Transocean: Bond Pricing Signals Other Drillers Won't Follow

| About: Transocean Ltd. (RIG)


Transocean's bonds get a 9% interest rate.

I discuss the implications of the offering for the company and the industry.

Other drillers will not follow Transocean's steps.

Deepwater Thalassa

I recently wrote about Transocean's (NYSE: RIG) decision to refinance 2020 - 2022 bonds. The company has announced the pricing for these notes, so we can now discuss the impact of the bond offering for both Transocean itself and the industry as a whole.

You did not need a crystal ball to predict that the interest rate on Transocean's 2023 bonds will be in high-single digits, but the actual interest rate of 9% is a bit disappointing.

What's more disappointing is that Transocean expects to receive $1.21 billion from the offering - below the initial $1.5 billion target. This is a sign that the demand for bonds was not strong enough . It looks like the bond market is not comfortable with current levels of oil prices, as they do not lead to any rebound in the contracting activity for offshore drillers.

Another potential explanation for weak demand is that potential buyers did not understand the necessity to buy 2020 - 2022 maturities when the company has earlier maturities to deal with. Longer-term play is not particularly encouraged in a market that is focused on nearer-term challenges.

Generally speaking, Transocean's offering showed that the bond market will be closed for many drillers. Transocean did not expect to capture major discount on its bonds (except for 3.8% notes due 2022) and still got a 9% interest rate on its offering.

This means that companies whose bonds trade at a serious discount will have to rely on the cash on hand to buy them at the open market and take advantage of the discount - the new offering is not an option for them.

In this light, drillers with existing credit lines have serious advantage over their less successful peers. The list of fiscally sound drillers contains usual suspects - Diamond Offshore Drilling (NYSE: DO), Rowan (NYSE: RDC), Ensco (NYSE: ESV), Noble Corp. (NYSE: NE). Most likely, these companies won't be offering their new bonds any time soon.

Ensco's scenario - equity offering - is much more likely. I'd argue that the stability of Diamond Offshore and Rowan stocks this year provides both companies with the opportunity to raise capital at decent price levels and secure more cash cushion in case there is no rebound in contract activity in 2017.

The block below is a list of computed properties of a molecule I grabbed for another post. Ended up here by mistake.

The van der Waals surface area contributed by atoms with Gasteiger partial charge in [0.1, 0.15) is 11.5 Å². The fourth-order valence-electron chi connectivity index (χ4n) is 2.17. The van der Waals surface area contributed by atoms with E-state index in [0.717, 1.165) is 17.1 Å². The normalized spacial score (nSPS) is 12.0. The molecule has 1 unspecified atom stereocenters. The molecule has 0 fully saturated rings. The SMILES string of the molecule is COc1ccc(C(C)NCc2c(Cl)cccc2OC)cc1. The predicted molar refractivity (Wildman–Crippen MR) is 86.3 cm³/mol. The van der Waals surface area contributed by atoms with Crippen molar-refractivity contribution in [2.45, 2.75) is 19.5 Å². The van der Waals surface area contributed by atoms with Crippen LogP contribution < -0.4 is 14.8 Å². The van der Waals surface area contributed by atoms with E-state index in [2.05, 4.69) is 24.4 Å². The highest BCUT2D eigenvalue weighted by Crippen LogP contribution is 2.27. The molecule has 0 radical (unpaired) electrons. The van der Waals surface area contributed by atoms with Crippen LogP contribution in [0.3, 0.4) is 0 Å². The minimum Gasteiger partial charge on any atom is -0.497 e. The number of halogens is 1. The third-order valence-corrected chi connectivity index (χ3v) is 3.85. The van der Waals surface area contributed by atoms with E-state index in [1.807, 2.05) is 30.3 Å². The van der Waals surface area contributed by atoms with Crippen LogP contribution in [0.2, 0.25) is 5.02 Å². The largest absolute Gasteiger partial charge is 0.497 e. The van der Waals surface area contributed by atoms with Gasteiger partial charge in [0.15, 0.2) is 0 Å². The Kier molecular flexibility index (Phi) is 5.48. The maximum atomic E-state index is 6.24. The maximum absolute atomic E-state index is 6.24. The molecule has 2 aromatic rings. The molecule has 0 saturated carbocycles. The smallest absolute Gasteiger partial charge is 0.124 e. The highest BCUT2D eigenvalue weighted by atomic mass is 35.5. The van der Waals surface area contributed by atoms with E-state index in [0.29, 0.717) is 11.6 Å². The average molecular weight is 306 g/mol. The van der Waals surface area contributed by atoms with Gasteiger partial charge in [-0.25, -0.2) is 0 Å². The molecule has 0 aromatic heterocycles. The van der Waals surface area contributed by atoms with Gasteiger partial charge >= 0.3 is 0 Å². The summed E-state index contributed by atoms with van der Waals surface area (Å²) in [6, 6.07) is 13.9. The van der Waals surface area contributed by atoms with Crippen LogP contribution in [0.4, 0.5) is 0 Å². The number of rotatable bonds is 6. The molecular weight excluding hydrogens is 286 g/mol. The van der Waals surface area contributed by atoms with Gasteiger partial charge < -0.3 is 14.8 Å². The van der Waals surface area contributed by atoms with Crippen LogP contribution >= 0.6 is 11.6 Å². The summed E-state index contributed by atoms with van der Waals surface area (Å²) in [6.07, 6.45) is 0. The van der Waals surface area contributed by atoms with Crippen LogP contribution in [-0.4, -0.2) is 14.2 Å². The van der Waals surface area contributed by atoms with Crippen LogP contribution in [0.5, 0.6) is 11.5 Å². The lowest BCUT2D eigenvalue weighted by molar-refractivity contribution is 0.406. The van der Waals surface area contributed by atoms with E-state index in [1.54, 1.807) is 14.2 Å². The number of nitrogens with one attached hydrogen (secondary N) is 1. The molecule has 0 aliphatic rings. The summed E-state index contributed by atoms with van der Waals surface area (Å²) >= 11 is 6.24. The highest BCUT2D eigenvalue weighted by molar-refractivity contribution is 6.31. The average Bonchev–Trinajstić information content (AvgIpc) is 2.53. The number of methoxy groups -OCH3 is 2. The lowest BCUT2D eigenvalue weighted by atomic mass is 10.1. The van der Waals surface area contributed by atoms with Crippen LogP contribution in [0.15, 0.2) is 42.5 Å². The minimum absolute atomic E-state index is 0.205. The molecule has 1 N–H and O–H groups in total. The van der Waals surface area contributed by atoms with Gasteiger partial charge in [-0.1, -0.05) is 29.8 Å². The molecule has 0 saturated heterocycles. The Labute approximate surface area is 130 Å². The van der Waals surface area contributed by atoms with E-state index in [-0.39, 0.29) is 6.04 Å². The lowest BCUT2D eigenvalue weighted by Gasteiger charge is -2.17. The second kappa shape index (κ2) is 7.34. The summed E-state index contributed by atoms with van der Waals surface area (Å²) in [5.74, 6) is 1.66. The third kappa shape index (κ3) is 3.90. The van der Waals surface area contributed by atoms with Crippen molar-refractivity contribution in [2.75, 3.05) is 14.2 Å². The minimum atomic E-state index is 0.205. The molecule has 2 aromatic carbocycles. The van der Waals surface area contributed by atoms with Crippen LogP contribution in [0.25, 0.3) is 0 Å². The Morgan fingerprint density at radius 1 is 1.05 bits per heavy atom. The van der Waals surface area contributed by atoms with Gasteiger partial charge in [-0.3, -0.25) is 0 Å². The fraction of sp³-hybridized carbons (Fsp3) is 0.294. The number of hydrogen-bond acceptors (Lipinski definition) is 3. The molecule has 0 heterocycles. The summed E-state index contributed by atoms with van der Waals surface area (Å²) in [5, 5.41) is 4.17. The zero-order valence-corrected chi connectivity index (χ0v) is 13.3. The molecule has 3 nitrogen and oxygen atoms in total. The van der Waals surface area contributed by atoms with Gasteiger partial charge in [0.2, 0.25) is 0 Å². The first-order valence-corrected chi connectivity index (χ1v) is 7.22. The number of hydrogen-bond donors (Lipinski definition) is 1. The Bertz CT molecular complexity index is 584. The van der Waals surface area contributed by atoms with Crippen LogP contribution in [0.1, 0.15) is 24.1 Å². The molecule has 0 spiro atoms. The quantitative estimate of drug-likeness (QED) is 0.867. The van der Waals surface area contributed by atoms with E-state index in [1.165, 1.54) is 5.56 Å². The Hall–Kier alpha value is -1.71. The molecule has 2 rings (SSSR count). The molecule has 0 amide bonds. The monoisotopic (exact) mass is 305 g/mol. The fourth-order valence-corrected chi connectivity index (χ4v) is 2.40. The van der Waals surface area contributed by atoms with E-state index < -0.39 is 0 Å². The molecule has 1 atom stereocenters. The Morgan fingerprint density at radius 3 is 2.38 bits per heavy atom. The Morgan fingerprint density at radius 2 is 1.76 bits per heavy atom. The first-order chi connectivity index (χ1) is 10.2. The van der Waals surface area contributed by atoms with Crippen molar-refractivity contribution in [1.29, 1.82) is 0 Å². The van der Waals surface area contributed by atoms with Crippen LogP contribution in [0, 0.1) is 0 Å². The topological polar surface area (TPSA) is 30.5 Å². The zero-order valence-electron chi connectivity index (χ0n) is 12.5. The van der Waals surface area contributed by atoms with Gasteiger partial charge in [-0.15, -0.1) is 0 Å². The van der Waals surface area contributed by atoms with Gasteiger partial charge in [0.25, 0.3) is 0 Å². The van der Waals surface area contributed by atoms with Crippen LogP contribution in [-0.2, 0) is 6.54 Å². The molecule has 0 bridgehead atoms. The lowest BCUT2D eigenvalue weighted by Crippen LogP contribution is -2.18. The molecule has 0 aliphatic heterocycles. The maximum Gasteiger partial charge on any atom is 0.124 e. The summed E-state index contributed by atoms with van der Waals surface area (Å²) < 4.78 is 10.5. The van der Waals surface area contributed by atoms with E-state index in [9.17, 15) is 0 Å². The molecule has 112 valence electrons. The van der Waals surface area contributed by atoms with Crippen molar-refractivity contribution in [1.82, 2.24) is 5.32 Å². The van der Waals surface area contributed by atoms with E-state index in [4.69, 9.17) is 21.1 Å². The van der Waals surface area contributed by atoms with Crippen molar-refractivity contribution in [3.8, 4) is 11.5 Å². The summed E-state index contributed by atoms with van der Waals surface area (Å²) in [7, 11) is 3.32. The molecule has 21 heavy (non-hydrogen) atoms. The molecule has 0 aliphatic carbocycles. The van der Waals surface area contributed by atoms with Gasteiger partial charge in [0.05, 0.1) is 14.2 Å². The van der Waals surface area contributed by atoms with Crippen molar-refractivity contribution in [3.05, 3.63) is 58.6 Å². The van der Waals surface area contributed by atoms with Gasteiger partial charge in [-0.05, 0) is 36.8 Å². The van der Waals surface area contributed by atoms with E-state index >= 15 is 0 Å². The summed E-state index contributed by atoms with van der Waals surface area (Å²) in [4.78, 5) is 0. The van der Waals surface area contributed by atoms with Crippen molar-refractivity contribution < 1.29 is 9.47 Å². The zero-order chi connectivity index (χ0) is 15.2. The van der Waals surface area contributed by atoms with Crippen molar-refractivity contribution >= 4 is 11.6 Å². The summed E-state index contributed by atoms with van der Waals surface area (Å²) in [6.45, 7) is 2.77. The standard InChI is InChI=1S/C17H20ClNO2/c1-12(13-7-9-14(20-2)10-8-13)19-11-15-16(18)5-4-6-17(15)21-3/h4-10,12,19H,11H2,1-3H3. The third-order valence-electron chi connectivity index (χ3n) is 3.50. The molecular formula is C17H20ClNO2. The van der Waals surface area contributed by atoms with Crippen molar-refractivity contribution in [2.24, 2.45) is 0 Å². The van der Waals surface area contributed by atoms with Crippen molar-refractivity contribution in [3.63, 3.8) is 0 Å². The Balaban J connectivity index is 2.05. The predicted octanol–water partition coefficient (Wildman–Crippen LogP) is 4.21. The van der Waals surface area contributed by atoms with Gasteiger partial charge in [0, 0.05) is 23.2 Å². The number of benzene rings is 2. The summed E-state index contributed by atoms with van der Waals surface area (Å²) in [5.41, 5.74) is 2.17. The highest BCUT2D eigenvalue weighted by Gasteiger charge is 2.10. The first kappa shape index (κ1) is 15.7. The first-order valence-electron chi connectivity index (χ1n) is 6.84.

Investors who want exposure to offshore drilling favor both stocks this year, so such an offering could be done without damage to the stock price if the timing is right. As for Noble, the equity offering option is almost non-existent as the stock is under continuous pressure since March and current levels are unfavorable for such an offering.

Weaker companies - Seadrill (NYSE: SDRL), Atwood Oceanics (NYSE: ATW), Ocean Rig (NYSE: ORIG) and Pacific Drilling (NYSE: PACD) will have to rely on their own resources. In my view, an equity offering might make sense for Atwood Oceanics.

As for Seadrill, I expect that the company will dilute current shareholders in the restructuring which is currently expected to take place at the end of this year, but I don't expect any major moves on this front during the summer.

Ocean Rig's shares have enjoyed a good ride, so, theoretically, the company may sell the shares that were cheaply bought from DryShips (NYSE: DRYS) at a good profit and prove skeptics (including myself) wrong, but I don't think that this will happen in reality and I continue to believe that shares bought from DryShips will remain parked inside Ocean Rig Investments, the company's subsidiary.

As for Pacific Drilling, both bond offering and equity offering look impossible at this point. I remain convinced that the company needs a miracle to survive during this market downturn.

All in all, it looks like Transocean's bond offering will be a separate event and that offerings by other drillers will not follow. While the interest rate is high, Transocean's decision to push maturities to 2023 may prove a very good move if the market downturn lasts longer and day rates fail to recover with contracting activity.

The bond market was not ready to absorb $1.5 billion of bonds, so the company will likely have to wait for higher oil prices to proceed with the following offering (in case it wants to push all 2020 - 2022 maturities to 2023).

Disclosure: I/we have no positions in any stocks mentioned, and no plans to initiate any positions within the next 72 hours.

I wrote this article myself, and it expresses my own opinions. I am not receiving compensation for it (other than from Seeking Alpha). I have no business relationship with any company whose stock is mentioned in this article.

Additional disclosure: I may trade any of the abovementioned stocks.

Editor's Note: This article covers one or more stocks trading at less than $1 per share and/or with less than a $100 million market cap. Please be aware of the risks associated with these stocks.